The hitch is that most results take time to be apparent, resulting in a slack of our driving force somewhere along the way. This is why it is essential to keep the motivation strong. As a teacher you can achieve this with regular encouragement under the form of compensation of work achieved or effort accomplishment. The learner should be able to see his or her progress in the language. Compensation should be genuine, as a good rapport based on respect and honesty is essential in building a motivating environment.
Why do some learners succeed while others struggle?

Although this question cannot be easily answered, as this would involve a deeper analysis of each learner, what many teachers have found, according to Jeremy Harmer ( The Practice of English Language Teaching 1991 ) is that if a learner really wants to succeed in any given subject, then he or she most likely will despite the difficulties or circumstances of the learning environment.

This result leads to the obvious conclusion that if a student is successful in learning English-although the tools and teaching methods are poor-then it is his or her motivational force that is the main reason for this success.

Why is a Motivational Plan Important?

Most foreign students learn English for exam purposes, work progression in their profession or to get around when travelling for work or fun. Although some do wish to learn English for personal development, this does not include the majority.

The initial driving force that motivates the learners to progress, tends to wear out as they proceed with their learning. A motivational plan is needed to keep the motivating factor going as the students progress. This eventually turns out to be problematic without the help of a motivational plan.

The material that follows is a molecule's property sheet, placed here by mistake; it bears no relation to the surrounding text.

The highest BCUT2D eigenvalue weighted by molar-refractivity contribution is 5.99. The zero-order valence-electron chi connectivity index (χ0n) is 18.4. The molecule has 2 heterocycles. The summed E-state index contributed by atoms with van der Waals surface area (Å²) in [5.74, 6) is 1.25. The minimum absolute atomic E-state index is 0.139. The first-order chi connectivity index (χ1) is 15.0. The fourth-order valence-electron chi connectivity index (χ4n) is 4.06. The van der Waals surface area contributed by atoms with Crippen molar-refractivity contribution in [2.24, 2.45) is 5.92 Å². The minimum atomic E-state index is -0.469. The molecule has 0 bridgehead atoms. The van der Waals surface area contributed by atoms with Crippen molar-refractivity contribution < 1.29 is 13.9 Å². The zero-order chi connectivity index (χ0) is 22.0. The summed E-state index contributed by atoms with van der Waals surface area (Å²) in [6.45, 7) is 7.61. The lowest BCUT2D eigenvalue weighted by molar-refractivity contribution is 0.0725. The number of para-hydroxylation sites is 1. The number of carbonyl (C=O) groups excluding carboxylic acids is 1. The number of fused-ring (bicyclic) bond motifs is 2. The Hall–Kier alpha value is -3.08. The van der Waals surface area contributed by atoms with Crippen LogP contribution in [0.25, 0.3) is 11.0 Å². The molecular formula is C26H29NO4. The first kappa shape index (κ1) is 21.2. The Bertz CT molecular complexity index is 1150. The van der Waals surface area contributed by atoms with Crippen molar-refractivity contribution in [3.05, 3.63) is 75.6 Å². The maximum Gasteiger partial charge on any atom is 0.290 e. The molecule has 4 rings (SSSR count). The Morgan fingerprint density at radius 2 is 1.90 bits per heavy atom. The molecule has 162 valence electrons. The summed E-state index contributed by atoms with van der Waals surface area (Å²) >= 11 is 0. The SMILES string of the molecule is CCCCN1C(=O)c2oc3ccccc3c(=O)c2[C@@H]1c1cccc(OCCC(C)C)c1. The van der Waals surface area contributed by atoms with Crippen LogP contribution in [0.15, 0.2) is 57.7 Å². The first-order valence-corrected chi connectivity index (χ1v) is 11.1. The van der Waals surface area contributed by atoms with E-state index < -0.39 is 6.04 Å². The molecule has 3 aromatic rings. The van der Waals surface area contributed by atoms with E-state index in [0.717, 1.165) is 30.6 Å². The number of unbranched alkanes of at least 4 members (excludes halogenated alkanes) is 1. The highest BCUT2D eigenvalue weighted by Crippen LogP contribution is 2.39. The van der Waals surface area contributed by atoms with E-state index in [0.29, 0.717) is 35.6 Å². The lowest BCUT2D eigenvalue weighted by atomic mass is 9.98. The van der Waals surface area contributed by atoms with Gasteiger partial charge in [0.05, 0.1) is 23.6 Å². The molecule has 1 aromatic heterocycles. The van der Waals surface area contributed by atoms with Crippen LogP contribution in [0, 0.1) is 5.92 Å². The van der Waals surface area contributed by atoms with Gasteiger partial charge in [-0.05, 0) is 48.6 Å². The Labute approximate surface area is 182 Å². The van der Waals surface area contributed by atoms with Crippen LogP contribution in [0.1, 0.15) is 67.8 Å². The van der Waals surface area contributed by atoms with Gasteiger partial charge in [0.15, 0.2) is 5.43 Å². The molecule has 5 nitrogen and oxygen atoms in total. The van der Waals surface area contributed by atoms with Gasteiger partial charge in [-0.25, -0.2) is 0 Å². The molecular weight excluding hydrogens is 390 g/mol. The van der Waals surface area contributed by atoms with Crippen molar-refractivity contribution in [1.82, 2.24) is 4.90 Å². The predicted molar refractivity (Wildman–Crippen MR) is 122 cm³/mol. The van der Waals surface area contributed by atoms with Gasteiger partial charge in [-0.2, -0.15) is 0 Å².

Initial motivation for wanting to learn a language is the easier part in learning and teaching. A student who chooses to learn English on his or her own accord has done so because it is what she or he is interested in. The difficult part is keeping the fire burning during the whole process of learning up until the student has achieved the aim.

There are two strategic factors to keep in mind when devising a Motivational Plan:

1.Ability to Generate Initial Motivation

During this phase a teacher should be able to establish a positive rapport with the students, by creating a comfortable and pleasant environment in the classroom. The next step is getting to know the students in order to be able to adapt to their needs and anticipating their interest areas when planning a lesson.

The programme should be relevant to their aims and capacity. This will allow for successful achievement and provide them with self-confidence as they progress. Encouraging self-evaluation in a positive way is also motivating for the learner, who becomes aware of his or her individual capabilities. Emphasizing and praising effort rather than ability will enhance the learner’s satisfaction thus spur on motivation.

2.Maintaining and Sustaining Motivation

Once the positive and motivating learning environment has been establish you should keep it that way. Allow your learners to set their own personal goals as they progress in the language. Help them find other fields of interest within the course or at home. Make sure you provide them with regular and genuine praise for their efforts and achievements.

Reducing the level of anxiety will stimulate a more favourable and pleasurable learning environment.Encourage autonomy and self-evaluation. The more independence a learner achieves the more self-assurance in the language he or she will have. This will keep their motivation high as they realize that they are now walking on their own two feet. They can now function alone and are ready to go.